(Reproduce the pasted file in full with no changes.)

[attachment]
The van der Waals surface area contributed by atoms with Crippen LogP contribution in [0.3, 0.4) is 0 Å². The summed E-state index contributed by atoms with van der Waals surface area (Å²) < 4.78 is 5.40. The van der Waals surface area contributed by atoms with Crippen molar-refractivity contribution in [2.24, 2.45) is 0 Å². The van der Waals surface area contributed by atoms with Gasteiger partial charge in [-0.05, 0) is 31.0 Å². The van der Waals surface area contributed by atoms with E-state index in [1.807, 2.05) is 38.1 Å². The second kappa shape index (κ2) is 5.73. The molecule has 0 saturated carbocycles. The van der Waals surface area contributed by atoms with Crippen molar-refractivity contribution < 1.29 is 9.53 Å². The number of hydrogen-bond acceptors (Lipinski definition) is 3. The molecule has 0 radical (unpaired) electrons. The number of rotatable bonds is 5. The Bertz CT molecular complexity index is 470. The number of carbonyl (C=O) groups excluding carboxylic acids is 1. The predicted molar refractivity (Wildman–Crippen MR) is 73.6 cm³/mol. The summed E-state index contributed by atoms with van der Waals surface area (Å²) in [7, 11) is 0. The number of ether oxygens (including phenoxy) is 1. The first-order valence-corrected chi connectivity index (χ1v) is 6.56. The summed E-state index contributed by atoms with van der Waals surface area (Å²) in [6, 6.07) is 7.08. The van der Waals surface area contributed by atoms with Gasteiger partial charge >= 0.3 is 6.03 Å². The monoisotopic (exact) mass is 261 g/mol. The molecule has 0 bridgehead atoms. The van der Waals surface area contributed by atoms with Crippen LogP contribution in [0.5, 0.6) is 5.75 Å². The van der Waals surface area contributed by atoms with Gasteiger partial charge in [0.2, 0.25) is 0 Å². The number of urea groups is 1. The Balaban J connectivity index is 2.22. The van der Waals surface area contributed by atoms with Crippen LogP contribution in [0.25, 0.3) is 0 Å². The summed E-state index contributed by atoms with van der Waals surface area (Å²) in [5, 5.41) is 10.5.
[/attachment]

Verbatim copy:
The van der Waals surface area contributed by atoms with Crippen LogP contribution in [0.3, 0.4) is 0 Å². The summed E-state index contributed by atoms with van der Waals surface area (Å²) < 4.78 is 5.40. The van der Waals surface area contributed by atoms with Crippen molar-refractivity contribution in [2.24, 2.45) is 0 Å². The van der Waals surface area contributed by atoms with Gasteiger partial charge in [-0.05, 0) is 31.0 Å². The van der Waals surface area contributed by atoms with E-state index in [1.807, 2.05) is 38.1 Å². The second kappa shape index (κ2) is 5.73. The molecule has 0 saturated carbocycles. The van der Waals surface area contributed by atoms with Crippen molar-refractivity contribution < 1.29 is 9.53 Å². The number of hydrogen-bond acceptors (Lipinski definition) is 3. The molecule has 0 radical (unpaired) electrons. The number of rotatable bonds is 5. The Bertz CT molecular complexity index is 470. The number of carbonyl (C=O) groups excluding carboxylic acids is 1. The predicted molar refractivity (Wildman–Crippen MR) is 73.6 cm³/mol. The summed E-state index contributed by atoms with van der Waals surface area (Å²) in [7, 11) is 0. The number of ether oxygens (including phenoxy) is 1. The first-order valence-corrected chi connectivity index (χ1v) is 6.56. The summed E-state index contributed by atoms with van der Waals surface area (Å²) in [6, 6.07) is 7.08. The van der Waals surface area contributed by atoms with Gasteiger partial charge >= 0.3 is 6.03 Å². The monoisotopic (exact) mass is 261 g/mol. The molecule has 0 bridgehead atoms. The van der Waals surface area contributed by atoms with Crippen LogP contribution in [0.5, 0.6) is 5.75 Å². The van der Waals surface area contributed by atoms with Gasteiger partial charge in [0.2, 0.25) is 0 Å². The number of urea groups is 1. The Balaban J connectivity index is 2.22. The van der Waals surface area contributed by atoms with Crippen LogP contribution in [0.25, 0.3) is 0 Å². The summed E-state index contributed by atoms with van der Waals surface area (Å²) in [5, 5.41) is 10.5.